The “Mural Trail”, with Lake County inspired murals (from themes on natural resources, culture, history etc.), include several within the City of Lakeport. The murals in Lakeport are a joint project between the Rural Arts Initiative, The City of Lakeport, and The Lakeport Main Street Association.
This mural depicting a Pan Am Clipper landing on Clear Lake in 1945, is designed by Ben vanSteenburgh III, and painted by Michael and Violet Divine, and is located on 3rd Street in Lakeport.
In the 1940’s, according to the museum Clear Lake was used as an alternate landing area for the Clippers when the weather in the San Francisco bay area wouldn’t allow for landing. Being a seaplane only (no landing gear) created a unique challenge when the weather became a factor. Clear Lake was close enough to be easy to get to, but being inland and at a higher elevation, it was likely to have very different weather as far as visibility is concerned.
Interestingly, there was no provision for being able to dock the airplanes on the lake, so they would sit out on the lake, with the passengers inside, until the weather improved and they could make the approximate 90 mile trip back to the city by the bay.
An additional story from the museum: This particular plane was named, Anzac Clipper, and is found at a website called Jim Slade’s Air Lines, and the story is titled ‘Forty Minutes To Pearl‘ – it’s the fascinating story of this Pan Am Clipper as it arrived at Honolulu 40 minutes late on December 7, 1941 which meant they received a radio warning that Pearl Harbor was being attacked giving them the opportunity to divert to Hilo to avoid being shot down by the attacking Japanese aircraft. Had they not arrived late, they almost surely would have been a large and easy target, and a tragic civilian loss added to the military losses. It’s an amazing story.
The Artist: Ben vanSteenburgh III
Born in Nebraska and raised in Chester County PA, Ben vanSteenburgh studied art at Lafayette College and the New York School of Visual Arts. As a freelance artist he worked with several major publishing houses doing published book covers and internal book illustrations. Ben’s works have been displayed in the Penndragon Gallery (in Annapolis), Wayne Art Gallery, Chester County Art Foundation, Artery, Chaddsford Gallery, APA and Golden Fish Gallery. In Lake County, Ben is/has been shown at MAC gallery, the Main Street Gallery, the Wine Studio, Fore Family Winery, Smiling Dog Winery, Vigilance, Twin Pines Casino and Transformation Yoga Studio.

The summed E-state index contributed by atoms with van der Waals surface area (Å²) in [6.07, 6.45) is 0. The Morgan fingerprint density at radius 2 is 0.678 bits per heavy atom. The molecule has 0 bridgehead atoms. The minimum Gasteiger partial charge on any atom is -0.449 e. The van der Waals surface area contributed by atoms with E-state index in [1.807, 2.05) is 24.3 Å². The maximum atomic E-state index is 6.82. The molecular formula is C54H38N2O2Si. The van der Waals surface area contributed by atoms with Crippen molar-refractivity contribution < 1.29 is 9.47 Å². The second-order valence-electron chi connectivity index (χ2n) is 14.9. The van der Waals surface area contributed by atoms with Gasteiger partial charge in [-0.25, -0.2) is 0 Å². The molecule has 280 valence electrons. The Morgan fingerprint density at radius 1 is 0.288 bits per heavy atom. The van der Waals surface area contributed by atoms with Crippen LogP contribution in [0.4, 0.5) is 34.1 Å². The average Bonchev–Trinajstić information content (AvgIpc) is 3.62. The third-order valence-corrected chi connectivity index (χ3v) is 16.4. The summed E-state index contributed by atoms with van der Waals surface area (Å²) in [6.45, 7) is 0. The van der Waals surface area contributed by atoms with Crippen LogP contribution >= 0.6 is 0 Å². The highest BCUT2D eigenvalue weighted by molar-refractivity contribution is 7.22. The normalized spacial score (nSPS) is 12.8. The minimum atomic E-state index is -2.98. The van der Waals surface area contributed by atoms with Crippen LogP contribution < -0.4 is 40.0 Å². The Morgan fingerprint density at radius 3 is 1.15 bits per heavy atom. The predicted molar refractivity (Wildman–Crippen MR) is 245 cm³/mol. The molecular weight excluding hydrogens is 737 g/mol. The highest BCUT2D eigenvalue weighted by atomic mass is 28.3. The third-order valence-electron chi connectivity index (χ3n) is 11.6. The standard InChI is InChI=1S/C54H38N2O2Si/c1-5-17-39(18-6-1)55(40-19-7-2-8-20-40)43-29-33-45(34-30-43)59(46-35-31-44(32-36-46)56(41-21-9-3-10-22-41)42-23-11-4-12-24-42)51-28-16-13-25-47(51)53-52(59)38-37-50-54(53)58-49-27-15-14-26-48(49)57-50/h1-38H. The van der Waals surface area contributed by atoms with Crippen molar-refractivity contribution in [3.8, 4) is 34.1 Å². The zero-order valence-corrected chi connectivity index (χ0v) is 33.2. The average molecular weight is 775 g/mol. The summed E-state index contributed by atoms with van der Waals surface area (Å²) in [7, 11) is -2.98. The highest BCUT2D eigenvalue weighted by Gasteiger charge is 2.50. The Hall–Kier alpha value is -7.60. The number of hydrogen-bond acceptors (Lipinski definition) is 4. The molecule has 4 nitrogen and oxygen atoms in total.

The painters: Michael and Violet Divine
Born in Connecticut in 1976, Michael showed a proficiency in art at a young age. He studied religion and writing at Syracuse University in New York and through his studies in comparative religions, developed a deep appreciation for Eastern philosophy and mysticism. While at Syracuse, he continued to create while also pursuing his own independent studies in fine art, art history, and art criticism. He formally withdrew from school after two years to concentrate more fully on his artistic explorations.
Michael has spent much of his adult life painting, traveling, and honing his artistic skills. Throughout his colorful life, he has actively pushed the boundaries of his creative endeavors, exploring his personal evolution while concentrating on archetypes of human emotional experience and how they play out in our relationship to the world. He feels that life is an ever-evolving dance, centering around creating a healthy coexistence with the world at large. Michael continues to draw inspiration from a wide variety of sources – music, art, architecture, politics, and more – while exploring philosophies and practices that inspire him including Buddhism, Yoga, dance, and various forms of meditation.
Michael lives in California with his wife Violet. Together, they work on continuously co-creating a happier and healthier world.
“Violet and I have been doing our best to brave the cold while working on another mural in Lakeport, CA. They are so into all their murals and the response we get over and over again while working on them is great. This image of a clipper plane landing in the lake – they used to do that in the 40s and 50s: land sea planes here straight from Honolulu – was designed by Ben van Steenburgh. He is in his mid 70s and we were asked to execute the mural, doing our best to stick to his original vision while embellishing as we see fit. To be honest, it’s the first time, I think, that’s I’ve ever done a mural of someone else’s design. It’s really coming along splendidly.”
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